But what's that? Another update is coming in March? And there's a Super Mario mushroom and star on the title card? It would seem that Nintendo are bringing their Mario 35th anniversary celebrations into Animal Crossing: New Horizons. Nintendo have been celebrating this anniversary since September last year, launching Mario games and holding Mario-based events up until 31st March 2021.
It's also worth remembering that March will mark the one year anniversary since Animal Crossing: New Horizons' own launch, with the game having been a simply huge escapist hit for Nintendo and the Switch during the first few months of the Covid-19 lockdowns last spring. Nintendo could easily commemorate that success on 20th March, but we'll have to wait and see what they have planned.
- Daisy Mae and the Stalk Market guide
- Change up your appearance and outfit
- How to use Amiibo with the Campsite & Photopia
- The 10 best new island names for Animal Crossing: New Horizons
- How to import custom clothes & art with NookLink QR Codes
- Nature Day and hedges guide
- Leif's Garden Shop and how to plant shrubs and bushes
- Quick start guide to your new island life
- Bringing Isabelle to your island and upgrade the Resident Services Building
- Blathers and Museum opening guide
- How to help Gulliver find his communicator parts
Several months after its release, Supermassive Games have released an update for their narrative horror game The Dark Pictures: LIttle Hope, hoping to smooth out some of the minor rough edges affecting some players.
The first official patch, it bumps the version number up to 1.04 on Steam, 1.05 on PlayStation and 1.0.05 on Xbox.
The general improvements look to improve character interactions and controls, and players with save data from Man of Medan will now have a different welcome from the Curator as well. However, the most entertaining bug fixed revolves around stopping the player from falling out of the world.
Personally, I'd have simply called that a feature, not a bug. I'm sure everyone has had a nightmare where they have the sensation of endlessly falling, so what would be more apt for a video game that seeks to tap into some of your more primal fears? Maybe Supermassive are just going to hold onto that one for a future VR project? Who knows!
Here's the full patch notes:
- General improvements to character-object interaction
- General improvements to character controls
- General multiplayer stability fixes
- Additional missing audio in localized voice-over
- Players with a save data for Man of Medan will be welcomed differently by the Curator
- Fixes issues where the player appears to fall out of the world
We had a great time playing through this spooky tale last year, with Tuffcub writing in out Little Hope Review:
If there was ever a time to sit down with some friends and play a scary game, it's Halloween 2020. Little Hope fits the bill perfectly. The annoyances found in Man of Medan have been almost completely removed leaving a spooky tale with jump scares to giggle about, heart racing action, and tonnes of atmosphere. For £25 Little Hope is an absolute steal and highly recommended.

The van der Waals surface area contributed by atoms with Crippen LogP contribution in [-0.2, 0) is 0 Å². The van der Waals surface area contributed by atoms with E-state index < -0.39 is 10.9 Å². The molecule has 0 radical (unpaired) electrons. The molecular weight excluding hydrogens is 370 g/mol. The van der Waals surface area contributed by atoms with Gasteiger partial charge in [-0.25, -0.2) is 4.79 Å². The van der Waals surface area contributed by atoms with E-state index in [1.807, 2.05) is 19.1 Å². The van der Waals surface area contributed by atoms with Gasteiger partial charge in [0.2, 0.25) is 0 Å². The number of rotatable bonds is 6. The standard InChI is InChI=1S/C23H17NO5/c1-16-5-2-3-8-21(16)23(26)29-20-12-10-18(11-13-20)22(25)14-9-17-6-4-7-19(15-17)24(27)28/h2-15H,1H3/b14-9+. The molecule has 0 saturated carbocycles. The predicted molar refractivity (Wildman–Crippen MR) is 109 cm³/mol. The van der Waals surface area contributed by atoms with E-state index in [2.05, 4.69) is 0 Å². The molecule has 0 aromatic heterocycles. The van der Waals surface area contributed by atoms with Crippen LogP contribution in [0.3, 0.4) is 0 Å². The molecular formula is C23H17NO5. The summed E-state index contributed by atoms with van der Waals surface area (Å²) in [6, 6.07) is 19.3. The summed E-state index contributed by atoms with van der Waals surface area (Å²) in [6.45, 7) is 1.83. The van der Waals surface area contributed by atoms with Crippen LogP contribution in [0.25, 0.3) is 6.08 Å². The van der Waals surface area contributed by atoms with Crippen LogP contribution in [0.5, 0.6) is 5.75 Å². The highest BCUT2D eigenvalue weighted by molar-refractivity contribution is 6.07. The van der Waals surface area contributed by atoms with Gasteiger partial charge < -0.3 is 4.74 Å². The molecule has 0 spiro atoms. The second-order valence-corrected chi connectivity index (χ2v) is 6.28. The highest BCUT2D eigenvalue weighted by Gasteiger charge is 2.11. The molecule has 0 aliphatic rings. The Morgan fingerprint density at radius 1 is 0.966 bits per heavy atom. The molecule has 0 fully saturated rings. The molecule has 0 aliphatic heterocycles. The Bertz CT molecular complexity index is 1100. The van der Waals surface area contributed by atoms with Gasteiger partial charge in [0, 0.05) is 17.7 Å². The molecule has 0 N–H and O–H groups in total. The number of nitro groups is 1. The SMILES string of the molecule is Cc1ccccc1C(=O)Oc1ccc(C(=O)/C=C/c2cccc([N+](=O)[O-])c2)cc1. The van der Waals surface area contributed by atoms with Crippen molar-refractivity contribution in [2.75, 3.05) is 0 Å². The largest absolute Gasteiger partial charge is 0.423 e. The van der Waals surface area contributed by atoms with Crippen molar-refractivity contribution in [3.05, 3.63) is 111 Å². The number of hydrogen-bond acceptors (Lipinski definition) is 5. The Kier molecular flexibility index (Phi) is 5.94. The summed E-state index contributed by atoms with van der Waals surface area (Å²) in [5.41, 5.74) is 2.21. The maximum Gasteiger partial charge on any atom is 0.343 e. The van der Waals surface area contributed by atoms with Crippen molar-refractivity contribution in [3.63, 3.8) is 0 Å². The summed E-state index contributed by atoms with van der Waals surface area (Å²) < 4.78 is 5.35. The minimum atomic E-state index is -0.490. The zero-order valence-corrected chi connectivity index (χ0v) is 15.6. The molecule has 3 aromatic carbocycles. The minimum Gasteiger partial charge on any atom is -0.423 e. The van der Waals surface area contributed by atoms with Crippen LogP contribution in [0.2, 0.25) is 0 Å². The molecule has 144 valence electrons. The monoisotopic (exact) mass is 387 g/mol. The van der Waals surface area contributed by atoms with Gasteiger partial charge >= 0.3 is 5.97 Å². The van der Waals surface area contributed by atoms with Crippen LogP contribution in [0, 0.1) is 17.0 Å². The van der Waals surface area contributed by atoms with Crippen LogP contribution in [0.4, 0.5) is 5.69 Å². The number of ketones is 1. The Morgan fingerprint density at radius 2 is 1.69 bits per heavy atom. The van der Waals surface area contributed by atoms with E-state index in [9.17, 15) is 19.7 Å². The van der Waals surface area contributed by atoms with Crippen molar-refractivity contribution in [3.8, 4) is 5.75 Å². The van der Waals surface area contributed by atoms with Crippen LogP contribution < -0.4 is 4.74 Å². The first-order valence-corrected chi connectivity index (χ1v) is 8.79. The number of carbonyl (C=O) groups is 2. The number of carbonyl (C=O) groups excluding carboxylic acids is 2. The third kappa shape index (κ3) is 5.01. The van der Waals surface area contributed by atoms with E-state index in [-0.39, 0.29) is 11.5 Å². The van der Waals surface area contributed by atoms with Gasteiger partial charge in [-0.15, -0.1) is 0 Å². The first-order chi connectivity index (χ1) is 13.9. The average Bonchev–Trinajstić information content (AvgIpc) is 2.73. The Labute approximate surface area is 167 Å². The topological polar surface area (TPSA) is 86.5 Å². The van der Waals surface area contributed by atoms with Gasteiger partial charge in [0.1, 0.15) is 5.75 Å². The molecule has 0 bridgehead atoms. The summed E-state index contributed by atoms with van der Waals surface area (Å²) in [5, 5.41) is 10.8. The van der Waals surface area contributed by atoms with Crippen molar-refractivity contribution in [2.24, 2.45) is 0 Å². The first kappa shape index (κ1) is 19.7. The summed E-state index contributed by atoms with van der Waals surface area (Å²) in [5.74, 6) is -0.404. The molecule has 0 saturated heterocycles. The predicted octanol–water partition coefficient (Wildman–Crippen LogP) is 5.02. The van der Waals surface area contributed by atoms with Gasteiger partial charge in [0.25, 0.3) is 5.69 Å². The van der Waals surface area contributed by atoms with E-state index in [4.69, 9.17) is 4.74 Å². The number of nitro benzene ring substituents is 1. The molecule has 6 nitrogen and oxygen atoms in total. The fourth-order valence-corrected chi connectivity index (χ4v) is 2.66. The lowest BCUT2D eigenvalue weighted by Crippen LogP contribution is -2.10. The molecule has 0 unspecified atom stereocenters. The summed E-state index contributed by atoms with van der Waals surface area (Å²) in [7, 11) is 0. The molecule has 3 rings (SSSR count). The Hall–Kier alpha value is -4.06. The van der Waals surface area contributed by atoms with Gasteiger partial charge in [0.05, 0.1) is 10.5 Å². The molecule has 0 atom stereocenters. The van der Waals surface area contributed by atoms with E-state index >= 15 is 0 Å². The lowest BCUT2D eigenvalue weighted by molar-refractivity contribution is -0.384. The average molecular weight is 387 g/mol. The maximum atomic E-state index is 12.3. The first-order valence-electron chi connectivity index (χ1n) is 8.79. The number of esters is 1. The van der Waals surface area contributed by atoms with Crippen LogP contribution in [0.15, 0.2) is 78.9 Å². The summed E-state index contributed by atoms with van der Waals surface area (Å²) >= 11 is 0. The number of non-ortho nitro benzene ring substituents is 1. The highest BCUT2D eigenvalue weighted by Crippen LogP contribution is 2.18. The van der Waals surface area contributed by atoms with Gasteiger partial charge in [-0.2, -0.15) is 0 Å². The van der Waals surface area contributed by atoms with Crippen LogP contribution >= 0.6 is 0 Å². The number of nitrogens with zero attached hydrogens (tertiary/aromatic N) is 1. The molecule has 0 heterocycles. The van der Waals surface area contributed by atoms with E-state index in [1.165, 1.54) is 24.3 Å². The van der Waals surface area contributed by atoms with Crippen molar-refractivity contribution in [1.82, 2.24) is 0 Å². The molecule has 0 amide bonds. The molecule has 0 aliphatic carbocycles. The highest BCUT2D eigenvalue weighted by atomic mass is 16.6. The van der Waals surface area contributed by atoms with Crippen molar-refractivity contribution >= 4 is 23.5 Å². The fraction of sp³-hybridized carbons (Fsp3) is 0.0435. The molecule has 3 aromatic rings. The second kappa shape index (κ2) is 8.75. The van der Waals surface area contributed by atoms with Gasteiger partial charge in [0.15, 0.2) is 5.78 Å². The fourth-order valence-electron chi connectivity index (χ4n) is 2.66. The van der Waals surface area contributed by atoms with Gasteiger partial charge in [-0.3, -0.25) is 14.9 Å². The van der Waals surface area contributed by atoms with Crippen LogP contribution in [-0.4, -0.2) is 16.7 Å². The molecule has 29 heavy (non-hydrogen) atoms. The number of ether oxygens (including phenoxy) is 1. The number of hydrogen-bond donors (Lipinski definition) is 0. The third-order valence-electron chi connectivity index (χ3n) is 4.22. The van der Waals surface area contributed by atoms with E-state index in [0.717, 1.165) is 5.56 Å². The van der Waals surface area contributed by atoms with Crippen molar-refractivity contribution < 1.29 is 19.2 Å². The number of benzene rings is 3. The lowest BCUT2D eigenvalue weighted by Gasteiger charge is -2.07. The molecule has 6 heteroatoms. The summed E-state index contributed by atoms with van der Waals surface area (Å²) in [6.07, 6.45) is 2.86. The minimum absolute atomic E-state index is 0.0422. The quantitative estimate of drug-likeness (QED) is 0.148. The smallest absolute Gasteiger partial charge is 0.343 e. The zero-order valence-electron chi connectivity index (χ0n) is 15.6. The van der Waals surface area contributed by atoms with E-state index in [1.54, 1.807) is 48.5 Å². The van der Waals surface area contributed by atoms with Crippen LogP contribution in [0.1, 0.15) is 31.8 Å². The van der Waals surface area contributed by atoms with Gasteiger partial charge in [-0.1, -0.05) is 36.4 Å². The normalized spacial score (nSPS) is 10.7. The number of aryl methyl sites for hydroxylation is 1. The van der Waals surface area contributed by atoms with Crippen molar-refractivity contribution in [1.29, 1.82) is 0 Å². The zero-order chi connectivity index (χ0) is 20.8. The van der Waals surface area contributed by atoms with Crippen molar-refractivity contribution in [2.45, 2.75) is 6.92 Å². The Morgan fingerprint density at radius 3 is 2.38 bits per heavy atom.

Source: Bandai Namco
Scavengers Studio, the company behind the now defunct battle royale Darwin Project and the upcoming PlayStatiion 5 exclusive Season, has had to respond today to allegations of abuse lodged against co-founder Simon Darveau (formerly of Spearhead Games and Ubisoft), and the toxic atmosphere enabled by co-founder Amélie Lamarche.
GamesIndustry.biz has reported on the allegations of nine current and former employees of the Montreal-based studio. A "boys' club" culture was permitted, with women saying they were degraded, infantilised and belittled by some of the male employees, including by Darveau, and sexist remarks being used to undercut their role in the studio. This included a ridiculous put down that a proposed feature to have Abby, the protagonist in Season, be able to play guitar "wasn't realistic" because it was too complicated for a woman. Whoever that was can just get in the bin.
This boiled over at a company party in January 2019, where Darveau was especially drunk and was seen inappropriately touching and groping at women employees. Two of these women left shortly afterwards, and it did prompt the studio to take action, bringing in an investigator (whose report wasn't made clear to employees), and deciding that alcohol at work events would be reduced, and Darveau would no longer be drinking at these events. He remains as co-owner and creative director at the studio, though the role of CEO has been handed to co-founder Amélie Lamarche.
In a statement to these allegations, Scavengers Studio said:
"Scavengers Studio appreciates that there have been situations during its rapid growth and takes the position that any type of harassment is unwelcomed and unacceptable and takes any complaints in this respect very seriously. You should note that Scavengers Studio has taken positive steps to look into its culture to see what aspects need to be adjusted.
"In early 2019, Simon Darveau was replaced as CEO by Lamarche who took full control of the company. As a new female CEO, Lamarche started to build a mid-management team composed of competent team members to continue to lead the company in its mission of creating new gaming experiences with very strong and innovative empathetic twists. The new management team has since then recreated a sense of calm and happiness in the workplace where talents are gathered around interesting and dynamic projects and where differences are embraced."